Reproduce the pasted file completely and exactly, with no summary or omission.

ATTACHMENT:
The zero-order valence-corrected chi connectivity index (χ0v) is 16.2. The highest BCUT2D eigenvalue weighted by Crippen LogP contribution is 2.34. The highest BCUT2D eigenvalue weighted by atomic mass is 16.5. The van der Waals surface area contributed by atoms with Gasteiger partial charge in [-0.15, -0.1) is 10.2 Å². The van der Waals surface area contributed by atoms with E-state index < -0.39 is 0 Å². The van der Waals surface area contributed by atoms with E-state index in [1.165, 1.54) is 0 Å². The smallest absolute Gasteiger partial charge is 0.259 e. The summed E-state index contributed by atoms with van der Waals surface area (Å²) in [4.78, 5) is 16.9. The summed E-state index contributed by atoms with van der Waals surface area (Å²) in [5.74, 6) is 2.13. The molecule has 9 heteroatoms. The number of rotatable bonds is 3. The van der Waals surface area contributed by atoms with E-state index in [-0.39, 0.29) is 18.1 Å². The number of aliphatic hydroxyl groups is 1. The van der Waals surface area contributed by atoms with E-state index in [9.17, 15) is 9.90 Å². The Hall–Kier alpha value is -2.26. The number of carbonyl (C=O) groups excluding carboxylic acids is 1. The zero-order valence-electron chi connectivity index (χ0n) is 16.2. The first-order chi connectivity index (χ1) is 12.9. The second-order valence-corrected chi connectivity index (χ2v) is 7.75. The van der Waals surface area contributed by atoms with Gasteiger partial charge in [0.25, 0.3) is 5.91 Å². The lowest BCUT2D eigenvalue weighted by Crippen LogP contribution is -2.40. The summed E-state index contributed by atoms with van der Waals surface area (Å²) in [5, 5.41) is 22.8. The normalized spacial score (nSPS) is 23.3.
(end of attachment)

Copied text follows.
The zero-order valence-corrected chi connectivity index (χ0v) is 16.2. The highest BCUT2D eigenvalue weighted by Crippen LogP contribution is 2.34. The highest BCUT2D eigenvalue weighted by atomic mass is 16.5. The van der Waals surface area contributed by atoms with Gasteiger partial charge in [-0.15, -0.1) is 10.2 Å². The van der Waals surface area contributed by atoms with E-state index < -0.39 is 0 Å². The van der Waals surface area contributed by atoms with E-state index in [1.165, 1.54) is 0 Å². The smallest absolute Gasteiger partial charge is 0.259 e. The summed E-state index contributed by atoms with van der Waals surface area (Å²) in [4.78, 5) is 16.9. The summed E-state index contributed by atoms with van der Waals surface area (Å²) in [5.74, 6) is 2.13. The molecule has 9 heteroatoms. The number of rotatable bonds is 3. The van der Waals surface area contributed by atoms with E-state index in [-0.39, 0.29) is 18.1 Å². The number of aliphatic hydroxyl groups is 1. The van der Waals surface area contributed by atoms with E-state index in [9.17, 15) is 9.90 Å². The Hall–Kier alpha value is -2.26. The number of carbonyl (C=O) groups excluding carboxylic acids is 1. The zero-order valence-electron chi connectivity index (χ0n) is 16.2. The first-order chi connectivity index (χ1) is 12.9. The second-order valence-corrected chi connectivity index (χ2v) is 7.75. The van der Waals surface area contributed by atoms with Gasteiger partial charge in [0.25, 0.3) is 5.91 Å². The lowest BCUT2D eigenvalue weighted by Crippen LogP contribution is -2.40. The summed E-state index contributed by atoms with van der Waals surface area (Å²) in [5, 5.41) is 22.8. The normalized spacial score (nSPS) is 23.3.